Trying to classify Thievery Corporation is like trying to make the most important decision of your life: right when you think you’ve made up your mind, something gets thrown into the mix to make you second guess everything you had been so sure of. During their almost three-hour sets on December 21, 22, 23, and 24, in front of four packed-house 9:30 Club crowds, Thievery had a little something for everybody.
“We haven’t been back in two years, and it’s always nice to get back here and play,” says producer and founder of Thievery Corporation, Eric Hilton. Despite the early hour (10:00 a.m. on a Friday), Hilton has been at work for hours already. After a decade with Thievery partner Rob Garza, Hilton says it has gotten harder and harder to continue the creative process as a duo. “We’re in a period now of working less together, so when we come back we can really open the gates,” says Hilton, “but it’s important that we keep our ego in check.”
At the 9:30 Club, that ego manifested itself in spectacular form. The two took the stage with, at one point, over six other musicians and a belly dancer. Garza and Hilton didn’t leave the turntables, though, while both worked on sampling, and laid down keys and beats, respectively. The performance, which was rich with music from quite a range, was one of the most extraordinary the 9:30 Club has recently seen. With constant psychedelic images being projected onto a huge screen behind their elevated platform, Thievery Corporation provided the hippie-meets-hipster audience with a vast sampling of their catalogue, from the more reggae influenced “Spliff Odyssey,” to the ever-famous, Sitar-driven “Lebanese Blonde,” to the funky electronica of “Holographic Universe.” By the end of the show, head spinning from the combination of cigarette smoke, sweaty dancers, and flashing lights, one couldn’t help but feel at least a little thankful to make it back out the fresh air.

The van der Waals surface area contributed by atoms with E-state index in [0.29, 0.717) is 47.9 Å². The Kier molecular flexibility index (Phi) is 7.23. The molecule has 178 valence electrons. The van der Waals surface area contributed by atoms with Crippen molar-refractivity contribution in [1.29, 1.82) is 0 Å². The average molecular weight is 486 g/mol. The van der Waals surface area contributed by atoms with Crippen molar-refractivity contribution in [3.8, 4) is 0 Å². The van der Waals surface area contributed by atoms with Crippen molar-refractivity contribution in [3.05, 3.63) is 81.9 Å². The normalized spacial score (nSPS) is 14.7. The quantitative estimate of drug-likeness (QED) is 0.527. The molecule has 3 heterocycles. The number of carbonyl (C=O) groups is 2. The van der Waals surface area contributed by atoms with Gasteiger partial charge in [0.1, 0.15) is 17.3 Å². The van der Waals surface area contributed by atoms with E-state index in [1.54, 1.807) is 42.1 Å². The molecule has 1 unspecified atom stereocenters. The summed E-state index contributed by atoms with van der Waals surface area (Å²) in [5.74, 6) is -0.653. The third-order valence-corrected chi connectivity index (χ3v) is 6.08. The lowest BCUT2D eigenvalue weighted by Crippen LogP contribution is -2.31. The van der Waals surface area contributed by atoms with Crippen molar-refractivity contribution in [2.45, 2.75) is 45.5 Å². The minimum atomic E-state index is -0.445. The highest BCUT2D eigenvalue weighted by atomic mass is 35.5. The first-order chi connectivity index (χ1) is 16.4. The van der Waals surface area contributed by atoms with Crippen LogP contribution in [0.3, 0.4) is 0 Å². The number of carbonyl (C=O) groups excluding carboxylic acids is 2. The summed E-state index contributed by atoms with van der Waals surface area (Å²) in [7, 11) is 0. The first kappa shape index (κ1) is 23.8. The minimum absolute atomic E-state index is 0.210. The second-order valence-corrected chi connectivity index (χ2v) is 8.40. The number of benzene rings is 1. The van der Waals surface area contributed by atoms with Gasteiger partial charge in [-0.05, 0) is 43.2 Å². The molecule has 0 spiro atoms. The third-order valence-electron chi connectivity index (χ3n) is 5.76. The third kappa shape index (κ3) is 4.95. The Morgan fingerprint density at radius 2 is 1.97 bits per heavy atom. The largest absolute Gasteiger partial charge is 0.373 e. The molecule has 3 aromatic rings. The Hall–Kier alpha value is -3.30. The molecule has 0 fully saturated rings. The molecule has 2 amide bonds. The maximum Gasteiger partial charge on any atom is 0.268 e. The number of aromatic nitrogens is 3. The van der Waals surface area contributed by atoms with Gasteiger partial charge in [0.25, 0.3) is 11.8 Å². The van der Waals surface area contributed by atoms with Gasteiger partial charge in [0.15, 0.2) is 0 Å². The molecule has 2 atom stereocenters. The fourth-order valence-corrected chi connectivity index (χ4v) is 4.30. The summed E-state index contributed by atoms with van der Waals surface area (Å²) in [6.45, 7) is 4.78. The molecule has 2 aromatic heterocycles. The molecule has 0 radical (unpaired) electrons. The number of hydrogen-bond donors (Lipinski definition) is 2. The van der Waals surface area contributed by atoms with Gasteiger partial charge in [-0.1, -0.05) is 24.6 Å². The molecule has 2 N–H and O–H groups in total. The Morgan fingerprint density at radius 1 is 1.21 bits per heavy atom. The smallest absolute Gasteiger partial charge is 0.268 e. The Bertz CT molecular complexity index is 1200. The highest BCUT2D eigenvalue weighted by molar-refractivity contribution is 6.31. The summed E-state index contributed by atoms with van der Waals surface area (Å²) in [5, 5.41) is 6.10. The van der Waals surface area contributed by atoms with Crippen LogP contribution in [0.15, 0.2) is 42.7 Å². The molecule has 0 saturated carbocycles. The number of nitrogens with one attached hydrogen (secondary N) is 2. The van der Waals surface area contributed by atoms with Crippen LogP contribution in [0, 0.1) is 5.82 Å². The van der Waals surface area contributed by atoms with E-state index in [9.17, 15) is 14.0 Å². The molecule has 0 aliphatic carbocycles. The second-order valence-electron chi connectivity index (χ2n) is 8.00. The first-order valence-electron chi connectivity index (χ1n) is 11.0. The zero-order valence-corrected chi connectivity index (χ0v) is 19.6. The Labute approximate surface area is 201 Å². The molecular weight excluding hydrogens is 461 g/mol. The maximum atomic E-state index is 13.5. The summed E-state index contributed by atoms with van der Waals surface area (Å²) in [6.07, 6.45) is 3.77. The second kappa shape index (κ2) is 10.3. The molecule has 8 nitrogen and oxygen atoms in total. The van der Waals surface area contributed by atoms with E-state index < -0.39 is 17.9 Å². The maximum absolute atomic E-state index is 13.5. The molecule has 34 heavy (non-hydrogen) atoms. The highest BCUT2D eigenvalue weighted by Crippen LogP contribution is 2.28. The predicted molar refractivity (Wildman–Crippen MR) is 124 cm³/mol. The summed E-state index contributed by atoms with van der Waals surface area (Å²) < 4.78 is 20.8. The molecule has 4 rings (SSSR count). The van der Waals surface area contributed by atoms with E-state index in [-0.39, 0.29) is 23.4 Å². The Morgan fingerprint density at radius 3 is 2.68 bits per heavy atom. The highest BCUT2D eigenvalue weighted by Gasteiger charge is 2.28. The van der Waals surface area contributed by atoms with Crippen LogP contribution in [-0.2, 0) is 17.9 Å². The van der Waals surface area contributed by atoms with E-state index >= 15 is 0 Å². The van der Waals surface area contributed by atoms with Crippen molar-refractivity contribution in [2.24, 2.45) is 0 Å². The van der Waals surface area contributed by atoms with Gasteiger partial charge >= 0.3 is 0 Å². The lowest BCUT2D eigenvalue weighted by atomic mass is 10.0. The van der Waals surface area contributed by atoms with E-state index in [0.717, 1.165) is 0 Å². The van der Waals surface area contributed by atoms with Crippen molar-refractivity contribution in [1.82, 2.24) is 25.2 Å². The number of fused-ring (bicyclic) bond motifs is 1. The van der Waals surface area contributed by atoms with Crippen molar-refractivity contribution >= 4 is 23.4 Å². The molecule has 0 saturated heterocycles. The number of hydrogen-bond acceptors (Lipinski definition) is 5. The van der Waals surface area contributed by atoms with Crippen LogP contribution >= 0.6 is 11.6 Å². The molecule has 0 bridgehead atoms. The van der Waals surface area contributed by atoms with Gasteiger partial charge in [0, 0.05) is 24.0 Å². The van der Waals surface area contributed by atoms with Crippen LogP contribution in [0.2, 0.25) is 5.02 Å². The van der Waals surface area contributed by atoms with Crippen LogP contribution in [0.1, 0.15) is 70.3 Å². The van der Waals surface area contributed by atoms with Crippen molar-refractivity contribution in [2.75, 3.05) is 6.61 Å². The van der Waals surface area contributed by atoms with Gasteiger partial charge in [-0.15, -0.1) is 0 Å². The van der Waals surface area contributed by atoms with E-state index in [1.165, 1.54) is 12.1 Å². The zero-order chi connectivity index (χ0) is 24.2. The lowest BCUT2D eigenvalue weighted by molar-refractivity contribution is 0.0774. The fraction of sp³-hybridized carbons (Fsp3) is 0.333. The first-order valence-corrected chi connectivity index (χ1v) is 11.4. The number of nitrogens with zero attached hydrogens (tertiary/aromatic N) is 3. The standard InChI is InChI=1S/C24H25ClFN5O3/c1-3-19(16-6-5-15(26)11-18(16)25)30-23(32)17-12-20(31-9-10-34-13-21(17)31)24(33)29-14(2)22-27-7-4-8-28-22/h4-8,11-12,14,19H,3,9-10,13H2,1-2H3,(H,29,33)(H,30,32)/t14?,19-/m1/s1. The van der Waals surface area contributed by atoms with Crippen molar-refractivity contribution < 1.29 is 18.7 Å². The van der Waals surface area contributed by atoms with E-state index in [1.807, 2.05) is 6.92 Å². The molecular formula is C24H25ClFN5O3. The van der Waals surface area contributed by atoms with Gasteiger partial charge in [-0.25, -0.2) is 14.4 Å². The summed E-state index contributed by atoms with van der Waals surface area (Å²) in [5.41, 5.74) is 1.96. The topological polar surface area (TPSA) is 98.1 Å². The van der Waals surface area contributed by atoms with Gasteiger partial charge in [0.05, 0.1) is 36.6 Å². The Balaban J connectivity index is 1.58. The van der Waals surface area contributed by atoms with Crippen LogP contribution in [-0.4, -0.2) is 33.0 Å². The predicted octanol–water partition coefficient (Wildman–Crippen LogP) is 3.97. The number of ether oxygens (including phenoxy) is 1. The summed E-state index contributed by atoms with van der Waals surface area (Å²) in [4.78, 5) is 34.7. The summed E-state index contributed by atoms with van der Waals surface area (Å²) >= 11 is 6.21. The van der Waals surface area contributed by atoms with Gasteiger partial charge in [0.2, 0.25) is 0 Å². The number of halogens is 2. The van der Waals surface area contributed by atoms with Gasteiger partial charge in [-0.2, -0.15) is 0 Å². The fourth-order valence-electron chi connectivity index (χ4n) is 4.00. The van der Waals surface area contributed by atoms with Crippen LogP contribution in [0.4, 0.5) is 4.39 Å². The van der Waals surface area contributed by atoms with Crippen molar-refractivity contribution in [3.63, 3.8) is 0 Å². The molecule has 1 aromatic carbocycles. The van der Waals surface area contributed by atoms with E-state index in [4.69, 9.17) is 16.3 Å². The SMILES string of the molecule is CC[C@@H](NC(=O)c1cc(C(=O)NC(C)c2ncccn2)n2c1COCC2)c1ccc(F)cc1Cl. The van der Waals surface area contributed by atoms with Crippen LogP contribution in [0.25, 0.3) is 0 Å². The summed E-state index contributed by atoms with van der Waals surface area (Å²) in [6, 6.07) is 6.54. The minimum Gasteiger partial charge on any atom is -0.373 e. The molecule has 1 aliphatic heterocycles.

Over the years, Thievery has worked with dozens of different singers, both incredibly famous (see: David Byrne) and less well known (see: Pam Bricker, who Hilton lauded as an incredible singer), but Hilton says that they preferred working with lower-profile artists, because it allowed him and Garza to have more creative freedom (he also insists that they highly valued the creative input of all artists, both big and small).
Thievery Corporation continues to explore new means of musical expression in every album they release, so classifying their kind of music takes more than one or two words. Electronica-funk-reggae-hiphop-world might do the job, but it hardly seems fair to limit the expanse of Thievery’s creativity to those five genres combined. So, when classifying Thievery Corporation, just like admitting defeat in the face of an important decision, there is no conclusion to reach other than “Unclassifiable.”